Book reviews: Love Warrior + The Ocean at the End of the Lane + The Dog Stars
Saturday, September 23, 2017
I keep a list on my phone titled "books of 2017" because I like to look at it when I'm feeling bad about myself so I can then remind myself, 'hey, at least you're a good reader.'
At the beginning of the year, I had every intention of writing book reviews as I read for the handful of you that might actually care. It's now almost October and I've written two. Here goes.
Three shortish book reviews today. One memoir and two novels. And hi from Theo's foot.
My sister in law nailed it when she said that this book reads like a diary. It is raw and extremely honest, a story about strife in Melton's marriage and what it was like for her to come back from devastation. That is the lens through which the story is told, but as she recounts it, she turns her pain into universal themes that could easily apply to anyone. I found myself nodding and yes-ing and underlining a lot. This is a book about love, loss, redemption and how to be alive and human. It is not a how to guide, rather, it is quite messy, just like real life.
It is also about being a woman. It deals heavily with the emotional, interior life and the relationship one has with oneself. This approach embodies exactly what Glennon's message is—that the voices and thoughts and opinions of women matter simply because they are our own. They don't need to be qualified or validated by anyone else. It is about rejecting pre-packaged narratives sold to women that suggest what a woman should be: sexy and quiet. Or, in other words, look pretty and don't speak too much, because the perspectives of women are inherently overly emotional and thus not worth listening to. Glennon is having none of it. She rejects that women need to be rescued by men, that women must be physically appealing in order to be worthy, and that the role of the woman is to put herself last and everyone else first.
This is not a book about hating men. It is about recognizing God's likeness in each of us, and learning to trust your own instincts and voice rather than lending that power to outside influences.
Also, Glennon has golden comedic timing. Despite the painful story she is telling, there are many funny moments.
"Adults became and so I became, became, became. I became a wife and then a mother and a church lady and a career woman. As I took on these roles, I kept waiting for that day when I could stop acting like a grown-up because I'd finally be one. But that day never came. My roles hung on the outside of me like costumes." (p 164)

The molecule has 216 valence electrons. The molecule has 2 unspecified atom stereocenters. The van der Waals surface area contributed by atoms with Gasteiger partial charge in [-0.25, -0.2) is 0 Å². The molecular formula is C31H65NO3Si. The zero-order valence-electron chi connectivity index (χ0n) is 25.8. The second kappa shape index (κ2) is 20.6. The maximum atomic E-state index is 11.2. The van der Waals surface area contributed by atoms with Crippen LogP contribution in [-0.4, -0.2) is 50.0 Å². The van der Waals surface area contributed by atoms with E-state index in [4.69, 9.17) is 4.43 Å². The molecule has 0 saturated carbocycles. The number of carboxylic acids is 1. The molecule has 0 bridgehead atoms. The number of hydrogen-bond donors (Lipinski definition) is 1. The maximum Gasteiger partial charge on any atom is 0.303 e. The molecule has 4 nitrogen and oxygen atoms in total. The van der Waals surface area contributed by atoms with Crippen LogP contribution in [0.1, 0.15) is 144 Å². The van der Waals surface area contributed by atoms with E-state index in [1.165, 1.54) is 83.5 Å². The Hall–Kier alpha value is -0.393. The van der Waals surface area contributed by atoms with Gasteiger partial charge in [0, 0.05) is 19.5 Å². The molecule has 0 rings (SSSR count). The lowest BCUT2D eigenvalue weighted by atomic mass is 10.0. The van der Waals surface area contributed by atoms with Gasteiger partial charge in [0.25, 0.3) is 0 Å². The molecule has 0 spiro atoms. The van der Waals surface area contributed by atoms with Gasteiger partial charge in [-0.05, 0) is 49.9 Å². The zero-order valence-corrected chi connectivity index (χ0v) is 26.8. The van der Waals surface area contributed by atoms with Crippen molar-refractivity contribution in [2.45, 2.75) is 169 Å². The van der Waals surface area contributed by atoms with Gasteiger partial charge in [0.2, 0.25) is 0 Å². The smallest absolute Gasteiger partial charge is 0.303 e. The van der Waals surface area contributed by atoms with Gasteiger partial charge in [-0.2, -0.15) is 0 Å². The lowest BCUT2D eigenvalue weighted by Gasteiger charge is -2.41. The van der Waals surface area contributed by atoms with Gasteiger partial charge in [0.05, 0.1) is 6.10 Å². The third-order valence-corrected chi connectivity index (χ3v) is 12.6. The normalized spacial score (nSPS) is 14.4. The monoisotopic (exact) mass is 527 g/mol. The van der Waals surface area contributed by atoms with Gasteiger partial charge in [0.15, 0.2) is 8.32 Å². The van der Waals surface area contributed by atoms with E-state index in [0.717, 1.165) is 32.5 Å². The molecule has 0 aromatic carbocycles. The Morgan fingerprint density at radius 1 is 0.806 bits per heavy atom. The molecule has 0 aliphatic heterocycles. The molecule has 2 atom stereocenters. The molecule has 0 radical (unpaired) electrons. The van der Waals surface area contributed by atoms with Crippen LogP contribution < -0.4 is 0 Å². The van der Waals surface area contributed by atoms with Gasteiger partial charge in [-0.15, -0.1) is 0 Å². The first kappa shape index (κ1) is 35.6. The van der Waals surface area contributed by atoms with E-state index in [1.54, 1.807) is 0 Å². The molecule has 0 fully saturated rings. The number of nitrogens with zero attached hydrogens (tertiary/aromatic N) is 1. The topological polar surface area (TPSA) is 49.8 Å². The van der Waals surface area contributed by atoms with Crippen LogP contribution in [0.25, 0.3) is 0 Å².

Gah. This book. So, so good. This was my first Gaiman book to read, and won't be my last. It is kind of in the Chronicles of Narnia/Wrinkle in Time camp, I'd say. A story for children but really for adults, too. The language is beautiful and the characters, memorable and flawed and believable, though the story itself is full of the supernatural.
It's a story set in England, told from the perspective of a middle aged man who travels back to his childhood home and begins to piece together memories he had long since forgotten when he visits his old neighbors, the Hempstock ladies—11 year old Lettie Hempstock, her mother and grandmother. What follows are encounters with a pond that is at once an ocean but also can fit inside a bucket, bird like creatures with red eyes whose purpose is to terrorize and destroy, and the courage and resilience and magic of a young girl in the face of evil.
This book is weird and lovely and transported me to another universe and I didn't want to leave it when I came to the last page.
"Adults follow paths. Children explore. Adults are content to walk the same way, hundreds of times, or thousands; perhaps it never occurs to adults to step off the paths, to creep beneath rhododendrons, to find the spaces between fences." (p 56)
I loved this book. It takes a bit of getting used to, because the style is very stream of consciousness, but once you get into the rhythm it is really soulful. Again, the language is really beautiful but also irreverent and raw.
I'm not sure why but I am especially drawn to stories about the end of the world and the collapse of civilization, and this book fits that recipe. It is set somewhere in the not too distant future where 99% of the population has been wiped out by a flu strain and then a blood disease. The main character is a man named Hig. He has lost much, as has everyone who is still alive.
This is a heart wrenching and arresting story about a man grappling with his pain and loss but also about his realization we all know but sometimes fail to remember: that the most valuable things in this life are not money or fame or power but rather, the gift of connection, both physical and emotional, with another human and the opportunity to share in our sufferings and our joys with another breathing being. It's about what is left when everything and everyone is taken, stripped away.
"There is a pain you can't think your way out of. You can't talk it away. If there were someone to talk to. You can walk. One foot the other foot. Breathe in breathe out. Drink from the stream. Piss. Eat the venison strips. Leave his venison in the trail for the coyotes the jays. And. You can't metabolize the loss. It is in the cells of your face, your chest, behind the eyes, in the twists of your gut. Muscle sinew bone. It is all of you." (p 114)